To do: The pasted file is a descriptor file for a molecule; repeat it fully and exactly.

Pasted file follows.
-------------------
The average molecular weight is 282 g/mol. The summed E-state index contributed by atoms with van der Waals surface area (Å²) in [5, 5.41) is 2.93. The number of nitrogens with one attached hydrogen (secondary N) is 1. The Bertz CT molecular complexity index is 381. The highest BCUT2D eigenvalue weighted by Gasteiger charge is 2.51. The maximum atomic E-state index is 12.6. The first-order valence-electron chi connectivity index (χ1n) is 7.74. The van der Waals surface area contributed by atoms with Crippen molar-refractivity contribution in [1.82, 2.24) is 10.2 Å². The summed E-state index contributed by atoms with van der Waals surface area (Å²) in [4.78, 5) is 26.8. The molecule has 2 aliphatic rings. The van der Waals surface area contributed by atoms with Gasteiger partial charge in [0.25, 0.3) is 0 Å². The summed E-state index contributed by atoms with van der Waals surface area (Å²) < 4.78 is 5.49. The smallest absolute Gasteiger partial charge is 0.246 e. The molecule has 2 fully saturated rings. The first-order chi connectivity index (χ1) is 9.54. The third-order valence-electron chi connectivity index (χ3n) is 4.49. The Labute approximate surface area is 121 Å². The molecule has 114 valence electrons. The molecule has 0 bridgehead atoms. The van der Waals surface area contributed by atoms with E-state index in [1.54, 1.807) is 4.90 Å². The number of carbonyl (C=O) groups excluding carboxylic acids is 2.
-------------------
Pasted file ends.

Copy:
The average molecular weight is 282 g/mol. The summed E-state index contributed by atoms with van der Waals surface area (Å²) in [5, 5.41) is 2.93. The number of nitrogens with one attached hydrogen (secondary N) is 1. The Bertz CT molecular complexity index is 381. The highest BCUT2D eigenvalue weighted by Gasteiger charge is 2.51. The maximum atomic E-state index is 12.6. The first-order valence-electron chi connectivity index (χ1n) is 7.74. The van der Waals surface area contributed by atoms with Crippen molar-refractivity contribution in [1.82, 2.24) is 10.2 Å². The summed E-state index contributed by atoms with van der Waals surface area (Å²) in [4.78, 5) is 26.8. The molecule has 2 aliphatic rings. The van der Waals surface area contributed by atoms with Gasteiger partial charge in [0.25, 0.3) is 0 Å². The summed E-state index contributed by atoms with van der Waals surface area (Å²) < 4.78 is 5.49. The smallest absolute Gasteiger partial charge is 0.246 e. The molecule has 2 fully saturated rings. The first-order chi connectivity index (χ1) is 9.54. The third-order valence-electron chi connectivity index (χ3n) is 4.49. The Labute approximate surface area is 121 Å². The molecule has 114 valence electrons. The molecule has 0 bridgehead atoms. The van der Waals surface area contributed by atoms with E-state index in [1.54, 1.807) is 4.90 Å². The number of carbonyl (C=O) groups excluding carboxylic acids is 2.